Their first contact with Spaniards was in the 1700s. Initially the Yekuana were allied with the Spaniards, but they had armed conflict when Franciscans tried to force them to convert to Roman Catholicism by order of the Spanish crown. Not only did they refuse to convert but they had an armed rebellion in 1776. The Yekuana had more conflict with the Spaniards in the 20th century when their tribal lands were invaded by people seeking rubber trees.
In the 20th century they had bad experiences with missionaries, both Catholic and Protestant. For that reason, many stay away from Christian beliefs. They have, however, welcomed mission schools. These schools have led them to better jobs.
Today, the Yekuana and the Sanuma (Yanomami subgroup) live in the Auaris region. The two tribes had many wars, but today they cooperate, and even intermarry, especially in Brazil. Most of the Yekuana are in Venezuela, but a small number are further south in Brazil.
The Yekuana prefer cross-cousin marriage, where a man marries from his mother's brother's daughter or father's sister's son. He can marry several sisters, but this is reserved for powerful men like shamans.
Each Yekuana village is politically independent. They have a village chief, but also a council of elders. The chief coordinates of collective activities, but he can't issue orders. This is the domain of the elders. The chief offers direction and he represents tribal interests with outsiders.
Under the elders, there are both single and married young men. Over meals they discuss communal work needs. Through these cooperative efforts they have produced large, productive farms and multi-family homes.
Their main livelihood involves agriculture. They grow crops on large communal farms and keep livestock. Fishing and hunting help them have enough meat in their diet. They are excellent canoe makers. These canoes are essential for their fishing activities.
There are Yekuana Christians. Some are Evangelical in Venezuela, but almost all others are Roman Catholic. The Yekuana have had a number of bad experiences with mission efforts, so they have been suspicious of all missionaries. New Tribes Mission worked among them. Some missionaries have left after seeing little fruit from their labor.
The Yekuana believe in an earthly and a spiritual realm. There are good and evil spirits. The latter need to be controlled by shamans. These shamans understand how to perform rituals that appease the spirits. Some shamans have special powers like how to heal sickness. They utter magical invocation or sacred chants that keep the spirits from harming them. Shamans sometimes perform rituals for the entire community, but these are more likely to be done for individuals. Yekuana shamans can also act as prophets.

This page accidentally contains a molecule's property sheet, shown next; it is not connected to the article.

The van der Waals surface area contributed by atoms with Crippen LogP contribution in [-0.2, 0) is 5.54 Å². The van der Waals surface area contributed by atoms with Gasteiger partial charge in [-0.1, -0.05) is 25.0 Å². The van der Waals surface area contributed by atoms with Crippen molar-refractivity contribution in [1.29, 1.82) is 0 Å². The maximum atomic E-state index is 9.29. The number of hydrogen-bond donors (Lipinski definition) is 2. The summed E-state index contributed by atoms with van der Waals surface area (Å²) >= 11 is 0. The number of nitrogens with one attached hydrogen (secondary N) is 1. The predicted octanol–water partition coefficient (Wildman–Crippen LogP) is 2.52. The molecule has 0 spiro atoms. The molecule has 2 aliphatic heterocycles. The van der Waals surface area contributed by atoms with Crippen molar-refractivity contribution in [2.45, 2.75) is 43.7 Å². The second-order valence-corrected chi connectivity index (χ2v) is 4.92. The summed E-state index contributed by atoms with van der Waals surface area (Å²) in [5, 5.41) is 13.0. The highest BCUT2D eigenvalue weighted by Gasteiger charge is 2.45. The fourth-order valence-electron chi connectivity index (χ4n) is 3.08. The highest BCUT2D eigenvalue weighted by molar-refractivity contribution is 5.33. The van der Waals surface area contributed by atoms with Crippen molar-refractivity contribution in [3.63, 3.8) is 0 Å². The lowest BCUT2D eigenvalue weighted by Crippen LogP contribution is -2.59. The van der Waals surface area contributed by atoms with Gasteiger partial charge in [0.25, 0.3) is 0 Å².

There is a rite of passage into adulthood when a girl has her first period. For a time, she lives in seclusion, cooking her own food and doing her own fishing. She weaves cotton, though she can also attend classes. She cuts her hair very short and refrains from painting her body. When the time of seclusion is over, she drinks a lot of their traditional drink. She can paint herself, attend social activities and marry.
The Yekuana people need to put their trust in the power and character of Jesus Christ, the only one who can save them. As it stands, this people put their hope either in a religious institution or in the power of their shamans.
Pray for justice and mercy as the Yekuana people face many changes in the 21st century.
Pray for a Christ-oriented revival among the Yekuana people.
Pray for loving, Holy Spirit anointed missionaries to go to the Yekuana to help them with their medical, economic and spiritual needs.
Pray for Yekuana elders to have dreams and visions of the risen Christ, and to tells others of the Lord's glory.
Pray for Yekuana to make disciples who make more disciples.
Scripture Prayers for the Maquiritari, Mayongong in Venezuela.
|Profile Source: Joshua Project|
|People Name General||Yekuana|
|People Name in Country||Maquiritari, Mayongong|
|Alternate Names||Dhe'cwana; Maiongong; Makiritare; Maquiritari; Mayongong; Pawana; Soto|
|Population this Country||6,200|
|Population all Countries||6,700|
|Progress Scale||3 ●|
|Frontier People Group||No|
|GSEC||6 (per PeopleGroups.org)|
|Pioneer Workers Needed|
|Persecution Rank||Not ranked|
|Location in Country||Bolivar and Amazonas states: Brazilian border area on upper Auaris, Caura, Cuntinamo, Cunucunuma, Erebato, Matacuni, Padamo, mid-Paragua, and upper Ventuari rivers. Source: Ethnologue 2016|
|Persecution Rank||Not ranked|
|Location in Country||Bolivar and Amazonas states: Brazilian border area on upper Auaris, Caura, Cuntinamo, Cunucunuma, Erebato, Matacuni, Padamo, mid-Paragua, and upper Ventuari rivers.. Source: Ethnologue 2016|
Primary Language: Maquiritari
|Bible Translation ▲||Status (Years)|
|Bible-New Testament||Yes (1970)|
|Possible Print Bibles|
|Forum Bible Agencies|
|National Bible Societies|
|World Bible Finder|
|Resource Type ▲||Resource Name||Source|
|Audio Recordings||Audio Bible teaching||Global Recordings Network|
|Film / Video||Jesus Film: view in Maquiritari||Jesus Film Project|
|General||Faith Comes By Hearing - Bible in text, audio, video||Faith Comes by Hearing|
|General||Gospel resources links||Scripture Earth|
|General||YouVersion Bible versions in text and/or audio||YouVersion Bibles|
|Mobile App||Android Bible app: Maquiritari||YouVersion Bibles|
|Mobile App||iOS Bible app: Maquiritari||YouVersion Bibles|